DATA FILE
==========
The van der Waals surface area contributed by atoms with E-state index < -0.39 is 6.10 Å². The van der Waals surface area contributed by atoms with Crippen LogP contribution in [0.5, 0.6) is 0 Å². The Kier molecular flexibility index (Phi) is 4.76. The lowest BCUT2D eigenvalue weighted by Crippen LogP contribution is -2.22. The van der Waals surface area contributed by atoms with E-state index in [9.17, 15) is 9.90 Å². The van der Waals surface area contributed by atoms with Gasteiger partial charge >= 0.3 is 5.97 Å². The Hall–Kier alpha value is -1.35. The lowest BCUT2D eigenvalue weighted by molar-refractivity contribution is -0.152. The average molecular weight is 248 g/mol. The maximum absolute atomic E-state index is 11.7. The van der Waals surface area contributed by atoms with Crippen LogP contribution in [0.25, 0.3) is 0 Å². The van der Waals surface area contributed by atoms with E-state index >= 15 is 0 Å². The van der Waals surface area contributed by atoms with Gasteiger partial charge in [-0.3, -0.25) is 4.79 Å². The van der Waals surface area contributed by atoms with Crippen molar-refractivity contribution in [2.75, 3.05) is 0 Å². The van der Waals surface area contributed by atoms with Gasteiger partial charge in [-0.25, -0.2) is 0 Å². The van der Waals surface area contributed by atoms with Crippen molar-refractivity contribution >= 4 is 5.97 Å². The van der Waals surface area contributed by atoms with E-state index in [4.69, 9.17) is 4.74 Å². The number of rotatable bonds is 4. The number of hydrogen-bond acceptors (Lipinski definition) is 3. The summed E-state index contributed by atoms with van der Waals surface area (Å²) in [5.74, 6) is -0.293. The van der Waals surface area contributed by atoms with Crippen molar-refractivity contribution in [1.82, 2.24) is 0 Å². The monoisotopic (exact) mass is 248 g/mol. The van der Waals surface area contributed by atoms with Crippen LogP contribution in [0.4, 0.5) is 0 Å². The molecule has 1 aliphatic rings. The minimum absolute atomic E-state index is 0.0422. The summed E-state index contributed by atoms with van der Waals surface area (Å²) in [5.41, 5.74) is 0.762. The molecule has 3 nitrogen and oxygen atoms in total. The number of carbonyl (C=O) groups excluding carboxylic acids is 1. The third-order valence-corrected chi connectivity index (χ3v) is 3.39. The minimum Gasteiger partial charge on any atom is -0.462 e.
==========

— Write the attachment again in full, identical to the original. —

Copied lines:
The van der Waals surface area contributed by atoms with E-state index < -0.39 is 6.10 Å². The van der Waals surface area contributed by atoms with Crippen LogP contribution in [0.5, 0.6) is 0 Å². The Kier molecular flexibility index (Phi) is 4.76. The lowest BCUT2D eigenvalue weighted by Crippen LogP contribution is -2.22. The van der Waals surface area contributed by atoms with E-state index in [9.17, 15) is 9.90 Å². The van der Waals surface area contributed by atoms with Gasteiger partial charge >= 0.3 is 5.97 Å². The Hall–Kier alpha value is -1.35. The lowest BCUT2D eigenvalue weighted by molar-refractivity contribution is -0.152. The average molecular weight is 248 g/mol. The maximum absolute atomic E-state index is 11.7. The van der Waals surface area contributed by atoms with Crippen LogP contribution in [0.25, 0.3) is 0 Å². The van der Waals surface area contributed by atoms with E-state index >= 15 is 0 Å². The van der Waals surface area contributed by atoms with Gasteiger partial charge in [-0.3, -0.25) is 4.79 Å². The van der Waals surface area contributed by atoms with Crippen molar-refractivity contribution in [2.75, 3.05) is 0 Å². The van der Waals surface area contributed by atoms with Gasteiger partial charge in [-0.25, -0.2) is 0 Å². The van der Waals surface area contributed by atoms with Crippen molar-refractivity contribution >= 4 is 5.97 Å². The van der Waals surface area contributed by atoms with E-state index in [4.69, 9.17) is 4.74 Å². The number of rotatable bonds is 4. The number of hydrogen-bond acceptors (Lipinski definition) is 3. The summed E-state index contributed by atoms with van der Waals surface area (Å²) in [5.74, 6) is -0.293. The van der Waals surface area contributed by atoms with Crippen molar-refractivity contribution in [1.82, 2.24) is 0 Å². The monoisotopic (exact) mass is 248 g/mol. The van der Waals surface area contributed by atoms with Crippen LogP contribution in [0.4, 0.5) is 0 Å². The molecule has 1 aliphatic rings. The minimum absolute atomic E-state index is 0.0422. The summed E-state index contributed by atoms with van der Waals surface area (Å²) in [5.41, 5.74) is 0.762. The molecule has 3 nitrogen and oxygen atoms in total. The number of carbonyl (C=O) groups excluding carboxylic acids is 1. The third-order valence-corrected chi connectivity index (χ3v) is 3.39. The minimum Gasteiger partial charge on any atom is -0.462 e.